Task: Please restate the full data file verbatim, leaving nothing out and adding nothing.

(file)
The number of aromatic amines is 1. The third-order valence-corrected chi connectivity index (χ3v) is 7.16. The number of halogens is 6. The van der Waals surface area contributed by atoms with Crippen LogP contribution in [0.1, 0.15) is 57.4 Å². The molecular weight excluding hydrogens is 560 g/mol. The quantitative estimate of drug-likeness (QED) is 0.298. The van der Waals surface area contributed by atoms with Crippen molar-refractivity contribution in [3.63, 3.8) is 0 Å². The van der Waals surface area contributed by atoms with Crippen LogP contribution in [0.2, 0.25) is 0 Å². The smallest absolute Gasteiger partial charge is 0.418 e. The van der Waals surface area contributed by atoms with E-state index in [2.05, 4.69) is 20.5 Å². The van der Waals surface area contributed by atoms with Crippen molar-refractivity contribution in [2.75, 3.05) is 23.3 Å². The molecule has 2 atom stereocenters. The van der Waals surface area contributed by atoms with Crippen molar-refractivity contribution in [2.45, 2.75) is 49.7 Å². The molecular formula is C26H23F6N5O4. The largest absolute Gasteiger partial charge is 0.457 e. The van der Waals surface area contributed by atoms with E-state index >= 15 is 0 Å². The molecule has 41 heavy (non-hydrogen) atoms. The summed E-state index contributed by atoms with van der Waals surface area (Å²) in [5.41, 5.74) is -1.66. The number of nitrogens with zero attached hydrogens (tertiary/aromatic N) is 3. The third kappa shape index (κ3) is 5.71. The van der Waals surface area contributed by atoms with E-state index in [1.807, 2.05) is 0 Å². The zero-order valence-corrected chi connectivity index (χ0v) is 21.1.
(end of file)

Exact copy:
The number of aromatic amines is 1. The third-order valence-corrected chi connectivity index (χ3v) is 7.16. The number of halogens is 6. The van der Waals surface area contributed by atoms with Crippen LogP contribution in [0.1, 0.15) is 57.4 Å². The molecular weight excluding hydrogens is 560 g/mol. The quantitative estimate of drug-likeness (QED) is 0.298. The van der Waals surface area contributed by atoms with Crippen molar-refractivity contribution in [3.63, 3.8) is 0 Å². The van der Waals surface area contributed by atoms with Crippen LogP contribution in [0.2, 0.25) is 0 Å². The smallest absolute Gasteiger partial charge is 0.418 e. The van der Waals surface area contributed by atoms with E-state index in [2.05, 4.69) is 20.5 Å². The van der Waals surface area contributed by atoms with Crippen molar-refractivity contribution in [2.75, 3.05) is 23.3 Å². The molecule has 2 atom stereocenters. The van der Waals surface area contributed by atoms with Crippen molar-refractivity contribution in [2.45, 2.75) is 49.7 Å². The molecular formula is C26H23F6N5O4. The largest absolute Gasteiger partial charge is 0.457 e. The van der Waals surface area contributed by atoms with E-state index >= 15 is 0 Å². The molecule has 41 heavy (non-hydrogen) atoms. The summed E-state index contributed by atoms with van der Waals surface area (Å²) in [5.41, 5.74) is -1.66. The number of nitrogens with zero attached hydrogens (tertiary/aromatic N) is 3. The third kappa shape index (κ3) is 5.71. The van der Waals surface area contributed by atoms with E-state index in [1.807, 2.05) is 0 Å². The zero-order valence-corrected chi connectivity index (χ0v) is 21.1.